California Wildfire Smoke: What Is an N95 Smoke Mask? How Long Does It Last? How Do You Use It?

Wildfire smoke in California has reached harmful levels, prompting officials to recommend residents remain indoors or wear a protective mask to protect against air pollution.

Air in parts of California reached very unhealthy and hazardous levels after a series of wildfires ravaged the state. To protect against the potential health danger, the California Governor's Office of Emergency Services (Cal OES) advised residents to wear a mask. However, not all face masks offer the same amount of protection and Cal OES specifically recommended a mask rated N95.

The N95 mask, formally called an N95 particulate filtering facepiece respirator, is one of seven particulate filtering facepiece respirators and the most common, according to the Centers for Disease Control and Prevention (CDC). The respirator filters out 95 percent of airborne particles to help protect lungs from damage.

Masks are sold at hardware stores and pharmacies, although several stores in California experienced a shortage in their inventory when the fires sent an influx of customers. The proper mask will have the word "NIOSH," written on it to indicate that it has been approved for use by the National Institute for Occupational Safety and Health. For masks that protect best against wildfire smoke and ash, it will also have either "N95" or "P100" printed on it.

Some residents opted to use paper or surgical masks for protection after they were unable to find an N95 respirator. However, the California Department of Public Health said those masks and bandanas will not offer lung protection. Unlike the paper masks that have two straps that go around a person's ears, the N95 mask has two straps that are designed to go around the user's entire head.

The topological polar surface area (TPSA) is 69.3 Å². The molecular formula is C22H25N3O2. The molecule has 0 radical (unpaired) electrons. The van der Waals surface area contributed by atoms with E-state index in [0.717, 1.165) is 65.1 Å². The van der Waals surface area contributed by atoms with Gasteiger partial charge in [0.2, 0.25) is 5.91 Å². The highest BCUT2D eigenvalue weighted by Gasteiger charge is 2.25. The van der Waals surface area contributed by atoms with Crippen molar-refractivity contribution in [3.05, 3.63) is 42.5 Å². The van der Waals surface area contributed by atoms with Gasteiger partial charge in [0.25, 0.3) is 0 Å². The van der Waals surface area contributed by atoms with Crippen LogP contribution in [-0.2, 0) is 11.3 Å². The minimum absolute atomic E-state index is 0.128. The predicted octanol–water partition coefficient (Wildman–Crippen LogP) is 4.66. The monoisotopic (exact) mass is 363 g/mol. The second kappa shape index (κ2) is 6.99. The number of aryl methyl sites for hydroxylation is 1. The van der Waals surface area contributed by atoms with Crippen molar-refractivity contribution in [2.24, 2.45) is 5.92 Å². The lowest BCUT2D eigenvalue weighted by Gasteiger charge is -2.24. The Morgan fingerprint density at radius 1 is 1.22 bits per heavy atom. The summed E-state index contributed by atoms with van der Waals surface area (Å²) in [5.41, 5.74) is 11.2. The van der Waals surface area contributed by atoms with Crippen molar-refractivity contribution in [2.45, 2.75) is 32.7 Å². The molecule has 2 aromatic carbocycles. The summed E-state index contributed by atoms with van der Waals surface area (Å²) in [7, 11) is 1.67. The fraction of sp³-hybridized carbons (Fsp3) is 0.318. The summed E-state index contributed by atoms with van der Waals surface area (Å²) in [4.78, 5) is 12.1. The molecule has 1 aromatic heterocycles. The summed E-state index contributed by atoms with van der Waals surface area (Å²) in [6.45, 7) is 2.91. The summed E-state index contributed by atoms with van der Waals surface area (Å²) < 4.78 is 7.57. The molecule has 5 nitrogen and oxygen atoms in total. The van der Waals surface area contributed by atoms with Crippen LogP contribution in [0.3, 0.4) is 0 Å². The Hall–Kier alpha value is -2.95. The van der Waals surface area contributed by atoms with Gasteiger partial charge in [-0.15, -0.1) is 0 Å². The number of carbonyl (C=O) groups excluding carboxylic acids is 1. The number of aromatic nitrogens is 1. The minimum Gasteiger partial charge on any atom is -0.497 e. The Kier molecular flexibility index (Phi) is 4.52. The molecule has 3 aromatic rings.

To use the mask, a person should place it over their nose and under their chin. One strap should sit below the ears and the other above. Then, a person should pinch the metal part of the mask to tighten it on their nose.

california wildfire smoke n95
A family wears face masks as they walk through the smoke filled streets after the Thomas wildfire swept through Ventura California, on December 6, 2017. After a series of wildfires broke out on November 8, California officials advised residents to wear N95 respirators to protect their lungs from harmful particles in the air caused by wildfires. MARK RALSTON/AFP/Getty Images

The longer a mask is worn, the harder it will be to breathe and the California Department of Public Health advised people to throw masks away if it gets hard to breathe or dirty. If possible, a new mask should be worn each day.

While masks can help prevent health complications that come from wildfire smoke, wearing one can be harmful for people who already have trouble breathing because it makes it even more difficult.

On Sunday, Sacramento, California, officials announced that N95 masks would be handed out in response to the smoke caused by the Camp Fire in Butte County, California. After handing out about 67,000 masks, city officials announced on Thursday that the program would end soon because they were unable to obtain additional masks.

Since breaking out on November 8, the Camp Fire burned through 142,000 acres in northern California. Almost 10,000 homes were destroyed as of Friday morning, according to the California Department of Forestry and Fire Protection. Butte County Sheriff Kory Honea reported 63 people lost their lives, making the Camp Fire the deadliest in the Golden State's history.

Burning farther south in California is the Woolsey Fire, which also broke out on November 8. Since it began, it's burned through 98,362 acres and claimed three lives. Over 600 structures were destroyed by the flames, which were 69 percent contained on Friday morning.

Smoke from the flames was found as far east as Massachusetts, although it was most abundant throughout California. Wildfire smoke can cause anyone to become sick, according to the CDC, although people who are young, elderly, pregnant or have preexisting respiratory and heart conditions are more at risk. Immediate health effects include:

  • Coughing
  • Trouble breathing
  • Stinging eyes
  • Scratchy throat
  • Chest pain
  • Headaches
  • Fast heartbeat

The best way to prevent having health problems caused by wildfire smoke is to remain indoors as much as possible and keep doors and windows closed.